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Apple WWDC 2016 becomes Apple WTF – No show stoppers there

apple-watchos-wwdc-2016_0014-720x405-cSan Francisco – Apple’s Worldwide Developer Conference 2016 had plenty of developers. Plenty of WWDC news about updated operating systems, redesigned apps, sexy APIs, expansion of Apple Pay and a long-awaited version of Siri for the Macintosh.

Call me underwhelmed. There was nothing, nothing, nothing, to make me stand up and cheer. Nothing inspired me to reach for my wallet. (Yes, I know it’s a developer conference, but still.) I’m an everyday Apple user who is typing this on a MacBook Air, who reads news and updates Facebook on an iPad mini, and who carries an iPhone as my primary mobile phone. Yawn.

If you haven’t read all the announcements from Apple this week, or didn’t catch the WWDC keynote live or streaming, Wired has the best single-story write-up.

Arguably the biggest “news” is that Apple has changed its desktop operating system naming convention again. It used to be Mac OS, then Mac OS X, then just OS X. Now it is macOS. The next version will be macOS 10.12 “Sierra.” Yawn.

I am pleased that Siri, Apple’s voice recognition software, is finally coming to the Mac. However, Siri itself is not impressive. It’s terrible for dictation – Dragon is better. On the iPhone, it misinterprets commands far more than Microsoft’s Cortana, and its sphere of influence is pretty limited: It can launch third-party apps, for example, but can’t control them because the APIs are locked down.

Will Siri on macOS be better? We can be hopeful, since Apple will provide some API access. Still, I give Microsoft the edge with Cortana, and both are lightyears behind Amazon’s Alexa software for the Echo family of smart home devices.

There are updates to iOS, but they are mainly window dressing. There’s tighter integration between iOS and the Mac, but none of those are going to move the needle. Use an iPhone to unlock a Mac? Copy-paste from iOS to the Mac? Be able to hide built-in Apple apps on the phone? Some of the apps have a new look? Nice incremental upgrades. No excitement.

Apple Watch. I haven’t paid much attention to watchOS, which is being upgraded, because I can’t get excited about the Apple Watch until next-generation hardware has multiple-day battery life and an always-on time display. Until then, I’ll stick with my Pebble Time, thank you.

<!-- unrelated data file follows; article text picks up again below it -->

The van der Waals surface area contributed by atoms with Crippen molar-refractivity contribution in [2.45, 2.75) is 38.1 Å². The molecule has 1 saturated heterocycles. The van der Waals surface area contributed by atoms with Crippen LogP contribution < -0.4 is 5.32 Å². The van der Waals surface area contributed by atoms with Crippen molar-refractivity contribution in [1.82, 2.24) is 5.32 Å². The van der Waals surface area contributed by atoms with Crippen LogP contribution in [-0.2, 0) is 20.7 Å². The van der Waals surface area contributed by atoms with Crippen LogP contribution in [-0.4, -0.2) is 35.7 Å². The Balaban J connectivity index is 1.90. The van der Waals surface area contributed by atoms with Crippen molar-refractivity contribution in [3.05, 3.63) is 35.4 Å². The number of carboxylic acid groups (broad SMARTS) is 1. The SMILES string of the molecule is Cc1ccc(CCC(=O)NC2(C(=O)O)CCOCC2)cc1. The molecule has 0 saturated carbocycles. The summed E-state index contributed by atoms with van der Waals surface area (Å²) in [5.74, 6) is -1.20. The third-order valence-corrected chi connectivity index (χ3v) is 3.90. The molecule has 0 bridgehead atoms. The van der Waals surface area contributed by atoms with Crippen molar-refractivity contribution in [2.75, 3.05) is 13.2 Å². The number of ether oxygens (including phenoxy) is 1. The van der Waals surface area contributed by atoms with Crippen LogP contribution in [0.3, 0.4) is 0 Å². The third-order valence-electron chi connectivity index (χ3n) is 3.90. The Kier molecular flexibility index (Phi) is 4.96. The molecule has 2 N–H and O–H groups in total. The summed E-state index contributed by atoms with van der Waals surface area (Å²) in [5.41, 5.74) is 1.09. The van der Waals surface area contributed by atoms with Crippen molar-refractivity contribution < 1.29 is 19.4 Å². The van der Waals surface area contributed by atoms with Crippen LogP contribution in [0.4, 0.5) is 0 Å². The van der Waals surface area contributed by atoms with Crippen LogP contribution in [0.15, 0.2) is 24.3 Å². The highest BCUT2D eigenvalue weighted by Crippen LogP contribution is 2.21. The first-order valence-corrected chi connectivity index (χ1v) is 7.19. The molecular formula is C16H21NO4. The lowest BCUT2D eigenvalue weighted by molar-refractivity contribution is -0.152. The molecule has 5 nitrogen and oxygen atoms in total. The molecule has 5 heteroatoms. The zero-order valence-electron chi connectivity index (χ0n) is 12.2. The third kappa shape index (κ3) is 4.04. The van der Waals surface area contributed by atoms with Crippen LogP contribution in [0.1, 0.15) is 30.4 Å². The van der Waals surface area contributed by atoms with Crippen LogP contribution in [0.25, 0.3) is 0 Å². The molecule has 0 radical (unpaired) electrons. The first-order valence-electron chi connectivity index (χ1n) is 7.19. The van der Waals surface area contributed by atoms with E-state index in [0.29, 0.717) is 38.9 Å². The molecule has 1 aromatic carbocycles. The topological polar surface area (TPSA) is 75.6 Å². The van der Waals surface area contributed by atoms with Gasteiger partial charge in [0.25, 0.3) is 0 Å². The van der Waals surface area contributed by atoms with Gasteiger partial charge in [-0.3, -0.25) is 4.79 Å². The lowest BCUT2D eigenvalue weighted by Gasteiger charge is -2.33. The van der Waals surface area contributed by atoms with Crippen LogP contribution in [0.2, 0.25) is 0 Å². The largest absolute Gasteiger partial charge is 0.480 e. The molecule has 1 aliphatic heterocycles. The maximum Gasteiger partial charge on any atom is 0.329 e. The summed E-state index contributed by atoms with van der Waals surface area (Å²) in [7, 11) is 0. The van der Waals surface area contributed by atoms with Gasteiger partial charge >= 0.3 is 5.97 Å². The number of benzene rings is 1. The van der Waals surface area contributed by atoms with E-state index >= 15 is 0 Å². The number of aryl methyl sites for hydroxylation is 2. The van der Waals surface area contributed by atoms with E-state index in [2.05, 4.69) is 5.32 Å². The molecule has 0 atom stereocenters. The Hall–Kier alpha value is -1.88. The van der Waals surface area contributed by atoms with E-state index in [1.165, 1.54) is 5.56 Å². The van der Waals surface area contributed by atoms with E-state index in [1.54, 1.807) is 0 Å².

There are other areas where I don’t have much of an opinion, like the updates to Apple Pay and Apple’s streaming music services. Similarly, I don’t have much experience with Apple TV and tvOS. Those may be important. Or maybe not. Since my focus is on business computing, and I don’t use those products personally, they fall outside my domain.

So why were these announcements from WWDC so — well — uninspiring? Perhaps Apple is hitting a dry patch. Perhaps they need to find a new product category to dominate; remember, Apple doesn’t invent things, it “thinks different” and enters and captures markets by creating stylish products that are often better than other companies’ clunky first-gen offerings. That’s been true in desktop computers, notebooks, smartphones, tablets, smart watches, cloud services and streaming music – Apple didn’t invent those categories, and was not first to market, not even close.

Apple needs to do something bold to reignite excitement and to truly usher in the Tim Cook era. Bringing Siri to the desktop, redesigning its Maps app, using the iPhone to unlock your desktop Mac, and a snazzy Minnie Mouse watch face, don’t move the needle.

I wonder what we’ll see at WWDC 2017. Hopefully a game-changer.

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